5 May 2012 EYE-TRAC: monitoring attention and utility for mTBI
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Abstract
Attention is a core function in cognition and also the most prevalent cognitive deficit in mild traumatic brain injury (mTBI). Predictive timing is an essential element of attention functioning because sensory processing and execution of goal-oriented behavior are facilitated by temporally accurate prediction. It is hypothesized that impaired synchronization between prediction and external events accounts for the attention deficit in mTBI. Other cognitive and somatic or affective symptoms associated with mTBI may be explained as secondary consequences of impaired predictive timing. Eye-Tracking Rapid Attention Computation (EYE-TRAC) is the quantification of predictive timing with indices of dynamic visuo-motor synchronization (DVS) between the gaze and the target during continuous predictive visual tracking. Such quantification allows for cognitive performance monitoring in comparison to the overall population as well as within individuals over time. We report preliminary results of normative data and data collected from subjects with a history of mTBI within 2 weeks of injury and post-concussive symptoms at the time of recruitment. A substantial proportion of mTBI subjects demonstrated DVS scores worse than 95% of normal subjects. In addition, longitudinal monitoring of acute mTBI subjects showed that initially abnormal DVS scores were followed by improvement toward the normal range. In summary, EYE-TRAC provides fast and objective indices of DVS that allow comparison of attention performance to a normative standard and monitoring of within-individual changes.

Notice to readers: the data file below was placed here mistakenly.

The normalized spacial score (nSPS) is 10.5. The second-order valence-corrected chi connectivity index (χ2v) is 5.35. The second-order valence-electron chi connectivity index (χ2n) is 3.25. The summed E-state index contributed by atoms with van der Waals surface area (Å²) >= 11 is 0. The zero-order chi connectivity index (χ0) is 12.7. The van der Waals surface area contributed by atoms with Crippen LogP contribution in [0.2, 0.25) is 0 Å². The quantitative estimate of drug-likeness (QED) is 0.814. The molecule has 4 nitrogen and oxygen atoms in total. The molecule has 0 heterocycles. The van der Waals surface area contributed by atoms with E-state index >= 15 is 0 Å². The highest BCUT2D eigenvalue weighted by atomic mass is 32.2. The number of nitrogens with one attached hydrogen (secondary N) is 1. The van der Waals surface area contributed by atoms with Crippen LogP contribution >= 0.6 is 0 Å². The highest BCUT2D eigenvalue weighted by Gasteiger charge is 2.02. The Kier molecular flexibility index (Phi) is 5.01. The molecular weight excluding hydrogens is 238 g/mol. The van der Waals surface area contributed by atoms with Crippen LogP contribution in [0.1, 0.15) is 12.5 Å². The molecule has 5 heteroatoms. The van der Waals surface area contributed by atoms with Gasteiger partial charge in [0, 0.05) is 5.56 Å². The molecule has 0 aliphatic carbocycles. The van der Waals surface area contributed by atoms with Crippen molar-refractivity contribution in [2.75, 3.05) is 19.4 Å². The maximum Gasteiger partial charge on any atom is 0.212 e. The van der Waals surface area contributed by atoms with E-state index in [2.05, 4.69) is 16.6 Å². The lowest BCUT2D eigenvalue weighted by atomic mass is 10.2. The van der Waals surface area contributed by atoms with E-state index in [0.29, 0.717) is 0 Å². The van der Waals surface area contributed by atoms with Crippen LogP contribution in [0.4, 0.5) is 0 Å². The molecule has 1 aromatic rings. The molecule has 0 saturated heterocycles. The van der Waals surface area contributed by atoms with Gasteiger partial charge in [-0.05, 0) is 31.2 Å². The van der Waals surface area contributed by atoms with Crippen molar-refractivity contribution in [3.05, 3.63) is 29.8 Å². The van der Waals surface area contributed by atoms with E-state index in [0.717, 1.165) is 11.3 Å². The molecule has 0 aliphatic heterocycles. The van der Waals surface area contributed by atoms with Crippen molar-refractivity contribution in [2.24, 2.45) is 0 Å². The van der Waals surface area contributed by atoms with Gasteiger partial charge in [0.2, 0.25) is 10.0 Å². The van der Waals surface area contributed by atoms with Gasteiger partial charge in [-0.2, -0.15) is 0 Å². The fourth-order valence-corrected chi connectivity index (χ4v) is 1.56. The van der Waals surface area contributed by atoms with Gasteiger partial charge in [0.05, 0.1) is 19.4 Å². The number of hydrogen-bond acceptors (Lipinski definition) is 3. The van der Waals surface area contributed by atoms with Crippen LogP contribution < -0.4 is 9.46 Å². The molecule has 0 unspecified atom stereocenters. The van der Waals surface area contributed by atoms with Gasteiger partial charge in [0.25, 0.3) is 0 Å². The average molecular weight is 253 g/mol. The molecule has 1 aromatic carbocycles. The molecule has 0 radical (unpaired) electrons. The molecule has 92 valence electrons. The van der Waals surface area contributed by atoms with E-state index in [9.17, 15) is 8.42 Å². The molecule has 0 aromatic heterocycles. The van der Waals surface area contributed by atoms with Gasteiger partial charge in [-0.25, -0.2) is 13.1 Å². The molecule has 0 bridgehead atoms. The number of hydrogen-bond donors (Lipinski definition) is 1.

© (2012) COPYRIGHT Society of Photo-Optical Instrumentation Engineers (SPIE). Downloading of the abstract is permitted for personal use only.
Jun Maruta, Jianliang Tong, Stephanie W. Lee, Zarah Iqbal, Alison Schonberger, Jamshid Ghajar, "EYE-TRAC: monitoring attention and utility for mTBI", Proc. SPIE 8371, Sensing Technologies for Global Health, Military Medicine, Disaster Response, and Environmental Monitoring II; and Biometric Technology for Human Identification IX, 83710L (5 May 2012); doi: 10.1117/12.927790; http://dx.doi.org/10.1117/12.927790
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KEYWORDS
Optical tracking

Injuries

Eye

Traumatic brain injury

Visualization

Magnetic resonance imaging

Head

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